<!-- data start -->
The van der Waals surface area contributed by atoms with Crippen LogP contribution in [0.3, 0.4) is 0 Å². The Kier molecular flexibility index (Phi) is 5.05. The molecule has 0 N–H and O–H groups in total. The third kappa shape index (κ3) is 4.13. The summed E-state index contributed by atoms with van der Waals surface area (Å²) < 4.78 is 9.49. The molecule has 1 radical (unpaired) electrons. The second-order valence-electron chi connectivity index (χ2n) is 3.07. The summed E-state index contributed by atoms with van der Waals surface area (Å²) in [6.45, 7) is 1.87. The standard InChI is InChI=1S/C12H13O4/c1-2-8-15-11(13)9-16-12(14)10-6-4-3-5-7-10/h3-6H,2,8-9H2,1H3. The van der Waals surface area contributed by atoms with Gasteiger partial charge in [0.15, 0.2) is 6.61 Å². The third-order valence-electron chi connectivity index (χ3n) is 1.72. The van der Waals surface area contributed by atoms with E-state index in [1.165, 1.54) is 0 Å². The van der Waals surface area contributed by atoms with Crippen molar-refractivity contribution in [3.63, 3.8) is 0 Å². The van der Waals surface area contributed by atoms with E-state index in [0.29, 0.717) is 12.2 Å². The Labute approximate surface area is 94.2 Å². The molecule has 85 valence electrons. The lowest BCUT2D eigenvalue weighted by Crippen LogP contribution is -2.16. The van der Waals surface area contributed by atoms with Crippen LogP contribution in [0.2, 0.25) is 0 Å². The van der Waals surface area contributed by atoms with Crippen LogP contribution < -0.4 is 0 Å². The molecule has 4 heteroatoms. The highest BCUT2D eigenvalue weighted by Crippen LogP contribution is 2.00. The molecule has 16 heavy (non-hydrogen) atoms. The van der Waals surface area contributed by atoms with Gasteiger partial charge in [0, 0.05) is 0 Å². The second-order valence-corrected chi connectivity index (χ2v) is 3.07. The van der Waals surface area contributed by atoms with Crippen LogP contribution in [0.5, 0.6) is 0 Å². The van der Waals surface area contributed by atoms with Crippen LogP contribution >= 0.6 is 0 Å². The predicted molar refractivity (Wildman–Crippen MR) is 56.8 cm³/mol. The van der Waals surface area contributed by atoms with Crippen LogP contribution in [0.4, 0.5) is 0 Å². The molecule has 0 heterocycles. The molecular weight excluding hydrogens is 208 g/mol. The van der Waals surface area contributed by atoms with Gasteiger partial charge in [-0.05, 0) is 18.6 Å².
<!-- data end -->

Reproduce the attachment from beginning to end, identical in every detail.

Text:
The van der Waals surface area contributed by atoms with Crippen LogP contribution in [0.3, 0.4) is 0 Å². The Kier molecular flexibility index (Phi) is 5.05. The molecule has 0 N–H and O–H groups in total. The third kappa shape index (κ3) is 4.13. The summed E-state index contributed by atoms with van der Waals surface area (Å²) < 4.78 is 9.49. The molecule has 1 radical (unpaired) electrons. The second-order valence-electron chi connectivity index (χ2n) is 3.07. The summed E-state index contributed by atoms with van der Waals surface area (Å²) in [6.45, 7) is 1.87. The standard InChI is InChI=1S/C12H13O4/c1-2-8-15-11(13)9-16-12(14)10-6-4-3-5-7-10/h3-6H,2,8-9H2,1H3. The van der Waals surface area contributed by atoms with Gasteiger partial charge in [0.15, 0.2) is 6.61 Å². The third-order valence-electron chi connectivity index (χ3n) is 1.72. The van der Waals surface area contributed by atoms with E-state index in [1.165, 1.54) is 0 Å². The van der Waals surface area contributed by atoms with Crippen molar-refractivity contribution in [3.63, 3.8) is 0 Å². The van der Waals surface area contributed by atoms with E-state index in [0.29, 0.717) is 12.2 Å². The Labute approximate surface area is 94.2 Å². The molecule has 85 valence electrons. The lowest BCUT2D eigenvalue weighted by Crippen LogP contribution is -2.16. The van der Waals surface area contributed by atoms with Crippen LogP contribution in [0.2, 0.25) is 0 Å². The van der Waals surface area contributed by atoms with Crippen LogP contribution < -0.4 is 0 Å². The molecule has 4 heteroatoms. The highest BCUT2D eigenvalue weighted by Crippen LogP contribution is 2.00. The molecule has 16 heavy (non-hydrogen) atoms. The van der Waals surface area contributed by atoms with Gasteiger partial charge in [0, 0.05) is 0 Å². The second-order valence-corrected chi connectivity index (χ2v) is 3.07. The van der Waals surface area contributed by atoms with Crippen LogP contribution in [0.5, 0.6) is 0 Å². The van der Waals surface area contributed by atoms with Crippen LogP contribution >= 0.6 is 0 Å². The predicted molar refractivity (Wildman–Crippen MR) is 56.8 cm³/mol. The van der Waals surface area contributed by atoms with Crippen LogP contribution in [0.4, 0.5) is 0 Å². The molecule has 0 heterocycles. The molecular weight excluding hydrogens is 208 g/mol. The van der Waals surface area contributed by atoms with Gasteiger partial charge in [-0.05, 0) is 18.6 Å².